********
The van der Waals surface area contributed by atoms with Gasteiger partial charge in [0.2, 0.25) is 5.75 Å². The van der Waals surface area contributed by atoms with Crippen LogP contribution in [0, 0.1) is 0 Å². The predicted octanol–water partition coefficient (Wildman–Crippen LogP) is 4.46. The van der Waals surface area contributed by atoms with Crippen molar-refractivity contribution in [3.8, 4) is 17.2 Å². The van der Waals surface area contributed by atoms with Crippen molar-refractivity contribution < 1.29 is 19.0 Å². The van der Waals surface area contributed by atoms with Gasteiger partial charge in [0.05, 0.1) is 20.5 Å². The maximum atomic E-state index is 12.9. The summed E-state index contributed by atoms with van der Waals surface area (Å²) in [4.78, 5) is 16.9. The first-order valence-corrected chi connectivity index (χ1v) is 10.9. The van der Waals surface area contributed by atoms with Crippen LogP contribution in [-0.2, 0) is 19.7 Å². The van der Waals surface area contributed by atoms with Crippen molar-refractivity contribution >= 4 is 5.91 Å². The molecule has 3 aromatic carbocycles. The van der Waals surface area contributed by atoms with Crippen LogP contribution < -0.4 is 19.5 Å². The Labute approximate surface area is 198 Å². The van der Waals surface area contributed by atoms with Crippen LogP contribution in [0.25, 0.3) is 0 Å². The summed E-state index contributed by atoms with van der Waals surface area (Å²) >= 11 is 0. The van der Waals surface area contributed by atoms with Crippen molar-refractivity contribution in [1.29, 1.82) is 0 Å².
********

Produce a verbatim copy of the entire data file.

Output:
The van der Waals surface area contributed by atoms with Gasteiger partial charge in [0.2, 0.25) is 5.75 Å². The van der Waals surface area contributed by atoms with Crippen LogP contribution in [0, 0.1) is 0 Å². The predicted octanol–water partition coefficient (Wildman–Crippen LogP) is 4.46. The van der Waals surface area contributed by atoms with Crippen molar-refractivity contribution in [3.8, 4) is 17.2 Å². The van der Waals surface area contributed by atoms with Crippen molar-refractivity contribution < 1.29 is 19.0 Å². The van der Waals surface area contributed by atoms with Gasteiger partial charge in [0.05, 0.1) is 20.5 Å². The maximum atomic E-state index is 12.9. The summed E-state index contributed by atoms with van der Waals surface area (Å²) in [4.78, 5) is 16.9. The first-order valence-corrected chi connectivity index (χ1v) is 10.9. The van der Waals surface area contributed by atoms with Crippen LogP contribution in [-0.2, 0) is 19.7 Å². The van der Waals surface area contributed by atoms with Crippen molar-refractivity contribution >= 4 is 5.91 Å². The molecule has 3 aromatic carbocycles. The van der Waals surface area contributed by atoms with Crippen LogP contribution < -0.4 is 19.5 Å². The Labute approximate surface area is 198 Å². The van der Waals surface area contributed by atoms with Crippen LogP contribution in [0.25, 0.3) is 0 Å². The summed E-state index contributed by atoms with van der Waals surface area (Å²) >= 11 is 0. The van der Waals surface area contributed by atoms with Crippen molar-refractivity contribution in [1.29, 1.82) is 0 Å².